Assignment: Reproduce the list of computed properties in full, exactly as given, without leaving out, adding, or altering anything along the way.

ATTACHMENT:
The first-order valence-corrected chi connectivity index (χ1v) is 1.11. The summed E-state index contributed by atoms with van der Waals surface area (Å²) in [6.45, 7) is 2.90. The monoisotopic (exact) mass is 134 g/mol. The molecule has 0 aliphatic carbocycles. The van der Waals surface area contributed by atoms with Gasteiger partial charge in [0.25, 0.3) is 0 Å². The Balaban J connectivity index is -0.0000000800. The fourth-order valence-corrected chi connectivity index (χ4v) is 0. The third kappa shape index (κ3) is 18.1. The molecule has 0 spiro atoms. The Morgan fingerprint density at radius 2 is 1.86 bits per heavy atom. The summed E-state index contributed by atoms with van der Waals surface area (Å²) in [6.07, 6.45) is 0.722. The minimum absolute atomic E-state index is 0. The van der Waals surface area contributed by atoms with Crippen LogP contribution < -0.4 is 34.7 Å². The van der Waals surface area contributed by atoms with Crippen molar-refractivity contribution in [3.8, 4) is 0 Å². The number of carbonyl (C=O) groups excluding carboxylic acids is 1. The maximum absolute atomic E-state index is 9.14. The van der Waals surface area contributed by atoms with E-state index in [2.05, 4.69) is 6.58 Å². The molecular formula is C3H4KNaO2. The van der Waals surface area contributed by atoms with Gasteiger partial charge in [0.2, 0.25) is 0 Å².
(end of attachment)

The first-order valence-corrected chi connectivity index (χ1v) is 1.11. The summed E-state index contributed by atoms with van der Waals surface area (Å²) in [6.45, 7) is 2.90. The monoisotopic (exact) mass is 134 g/mol. The molecule has 0 aliphatic carbocycles. The van der Waals surface area contributed by atoms with Gasteiger partial charge in [0.25, 0.3) is 0 Å². The Balaban J connectivity index is -0.0000000800. The fourth-order valence-corrected chi connectivity index (χ4v) is 0. The third kappa shape index (κ3) is 18.1. The molecule has 0 spiro atoms. The Morgan fingerprint density at radius 2 is 1.86 bits per heavy atom. The summed E-state index contributed by atoms with van der Waals surface area (Å²) in [6.07, 6.45) is 0.722. The minimum absolute atomic E-state index is 0. The van der Waals surface area contributed by atoms with Crippen LogP contribution < -0.4 is 34.7 Å². The van der Waals surface area contributed by atoms with Crippen molar-refractivity contribution in [3.8, 4) is 0 Å². The number of carbonyl (C=O) groups excluding carboxylic acids is 1. The maximum absolute atomic E-state index is 9.14. The van der Waals surface area contributed by atoms with E-state index in [2.05, 4.69) is 6.58 Å². The molecular formula is C3H4KNaO2. The van der Waals surface area contributed by atoms with Gasteiger partial charge in [0.2, 0.25) is 0 Å².